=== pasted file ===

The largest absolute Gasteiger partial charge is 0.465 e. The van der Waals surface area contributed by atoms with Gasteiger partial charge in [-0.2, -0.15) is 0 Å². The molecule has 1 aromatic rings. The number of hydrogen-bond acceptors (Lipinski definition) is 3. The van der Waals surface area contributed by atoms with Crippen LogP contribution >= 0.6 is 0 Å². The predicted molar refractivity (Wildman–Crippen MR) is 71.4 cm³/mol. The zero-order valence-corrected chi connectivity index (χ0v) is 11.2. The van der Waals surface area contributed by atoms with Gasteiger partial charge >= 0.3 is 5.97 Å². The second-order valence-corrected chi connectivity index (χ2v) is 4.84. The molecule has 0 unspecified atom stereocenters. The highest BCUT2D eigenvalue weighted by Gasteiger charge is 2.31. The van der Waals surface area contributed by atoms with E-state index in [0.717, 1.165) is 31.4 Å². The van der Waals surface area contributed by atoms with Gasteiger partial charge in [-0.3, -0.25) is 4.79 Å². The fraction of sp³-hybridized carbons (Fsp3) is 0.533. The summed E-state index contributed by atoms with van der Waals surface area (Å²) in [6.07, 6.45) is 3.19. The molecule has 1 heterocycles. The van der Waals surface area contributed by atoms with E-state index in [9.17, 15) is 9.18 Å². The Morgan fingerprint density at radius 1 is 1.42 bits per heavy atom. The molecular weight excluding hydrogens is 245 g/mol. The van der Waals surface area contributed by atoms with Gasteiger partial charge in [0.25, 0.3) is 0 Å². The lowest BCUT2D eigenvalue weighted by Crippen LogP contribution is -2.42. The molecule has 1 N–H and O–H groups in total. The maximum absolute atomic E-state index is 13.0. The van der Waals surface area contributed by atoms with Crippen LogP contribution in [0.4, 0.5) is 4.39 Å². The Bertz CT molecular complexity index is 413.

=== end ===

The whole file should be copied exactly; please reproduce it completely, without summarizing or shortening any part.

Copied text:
The largest absolute Gasteiger partial charge is 0.465 e. The van der Waals surface area contributed by atoms with Gasteiger partial charge in [-0.2, -0.15) is 0 Å². The molecule has 1 aromatic rings. The number of hydrogen-bond acceptors (Lipinski definition) is 3. The van der Waals surface area contributed by atoms with Crippen LogP contribution >= 0.6 is 0 Å². The predicted molar refractivity (Wildman–Crippen MR) is 71.4 cm³/mol. The zero-order valence-corrected chi connectivity index (χ0v) is 11.2. The van der Waals surface area contributed by atoms with Gasteiger partial charge >= 0.3 is 5.97 Å². The second-order valence-corrected chi connectivity index (χ2v) is 4.84. The molecule has 0 unspecified atom stereocenters. The highest BCUT2D eigenvalue weighted by Gasteiger charge is 2.31. The van der Waals surface area contributed by atoms with E-state index in [0.717, 1.165) is 31.4 Å². The van der Waals surface area contributed by atoms with Gasteiger partial charge in [-0.3, -0.25) is 4.79 Å². The fraction of sp³-hybridized carbons (Fsp3) is 0.533. The summed E-state index contributed by atoms with van der Waals surface area (Å²) in [6.07, 6.45) is 3.19. The molecule has 1 heterocycles. The van der Waals surface area contributed by atoms with E-state index in [9.17, 15) is 9.18 Å². The Morgan fingerprint density at radius 1 is 1.42 bits per heavy atom. The molecular weight excluding hydrogens is 245 g/mol. The van der Waals surface area contributed by atoms with Gasteiger partial charge in [0.25, 0.3) is 0 Å². The lowest BCUT2D eigenvalue weighted by Crippen LogP contribution is -2.42. The molecule has 1 N–H and O–H groups in total. The maximum absolute atomic E-state index is 13.0. The van der Waals surface area contributed by atoms with Crippen LogP contribution in [0.4, 0.5) is 4.39 Å². The Bertz CT molecular complexity index is 413.